LEGISLATION NEWS

24 November 2009 • Rosemary James

A Rough Guide to The Countryside and Rights of Way Act 2000

The Countryside and Rights of Way (CRoW) Act came into force in November 2000 and made provision for the right of public access to certain types of land, amended the law relating to public rights of way, increased protection for Sites of Special Scientific Interest (SSSIs) and strengthened wildlife enforcement legislation. It also covered better management of Areas of Outstanding Natural Beauty.

The CRoW Act has significant implications for farmers and landowners and public sector organisations including Local Authorities. This Rough Guide covers the access and rights of way aspects of the act.

Introduction

The Countryside and Rights of Way Act 2000 (CRoW Act 2000), provided new rights of public access to areas of open land classed as mountain, moor, heath, down, and registered common land. It made provisions for extending the right of access to coastal land and provided safeguards to the interests of landowners and occupiers, and enhanced the protection of wildlife.

The CroW Act applies to England and Wales only, it received Royal Assent in November 2000, and the provisions it contained were brought into force in stages in the following years.

Full text can be downloaded from: http://www.opsi.gov.uk/acts/acts2000/ukpga_20000037_en_1

The Rules and Requirements

  • Introduced new rights of access on foot to mapped areas of access land (open country) the so called “right to roam”.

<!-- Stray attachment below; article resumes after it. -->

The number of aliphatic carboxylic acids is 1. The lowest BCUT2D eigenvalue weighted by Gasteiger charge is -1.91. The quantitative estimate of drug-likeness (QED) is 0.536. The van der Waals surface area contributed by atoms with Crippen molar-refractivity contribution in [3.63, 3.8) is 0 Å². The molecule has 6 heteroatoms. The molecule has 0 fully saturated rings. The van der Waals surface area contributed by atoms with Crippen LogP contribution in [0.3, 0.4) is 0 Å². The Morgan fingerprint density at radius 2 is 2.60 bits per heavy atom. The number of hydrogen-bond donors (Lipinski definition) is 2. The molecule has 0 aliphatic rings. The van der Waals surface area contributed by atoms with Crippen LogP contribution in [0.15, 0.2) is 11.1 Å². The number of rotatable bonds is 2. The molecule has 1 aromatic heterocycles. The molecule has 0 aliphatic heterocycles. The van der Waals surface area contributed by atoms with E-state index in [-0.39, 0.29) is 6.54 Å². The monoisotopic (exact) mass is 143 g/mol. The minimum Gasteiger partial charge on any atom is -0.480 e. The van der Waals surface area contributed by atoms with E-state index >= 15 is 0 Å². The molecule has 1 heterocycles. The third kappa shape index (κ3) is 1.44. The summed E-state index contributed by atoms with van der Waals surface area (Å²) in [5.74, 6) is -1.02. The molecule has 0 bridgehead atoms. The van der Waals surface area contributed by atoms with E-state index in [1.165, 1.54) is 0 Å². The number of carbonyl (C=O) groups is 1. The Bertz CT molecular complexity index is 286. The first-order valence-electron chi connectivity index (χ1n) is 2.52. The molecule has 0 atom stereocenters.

• The detailed maps show the moors, mountains, heaths, downs and common land where there is open access by region
  • The right to roam is just that – access has to be on foot
  • Activities such as hunting and fishing, lighting fires, camping, disturbing wildlife, sailing or swimming in non tidal waters are prohibited under the act
  • Access to land can be limited or closed by the landowner or public authority for 28days per year.
  • Access can also be restricted for other reasons – nature and heritage conservation, fire prevention, or public protection
  • For landowners and Local Authorities the right to roam posed a number of problems and issues of providing safe, managed access within the new legislation
  • You can take your dog (on a lead between March and July) onto open access land, but not any other animal

What you need to do

Landowners need to be aware of the provisions of the act and consider the public in land management decisions.

Management of the access and effective communications are important to maintaining good relationships and avoiding conflicts

Public sector bodies including Loca...

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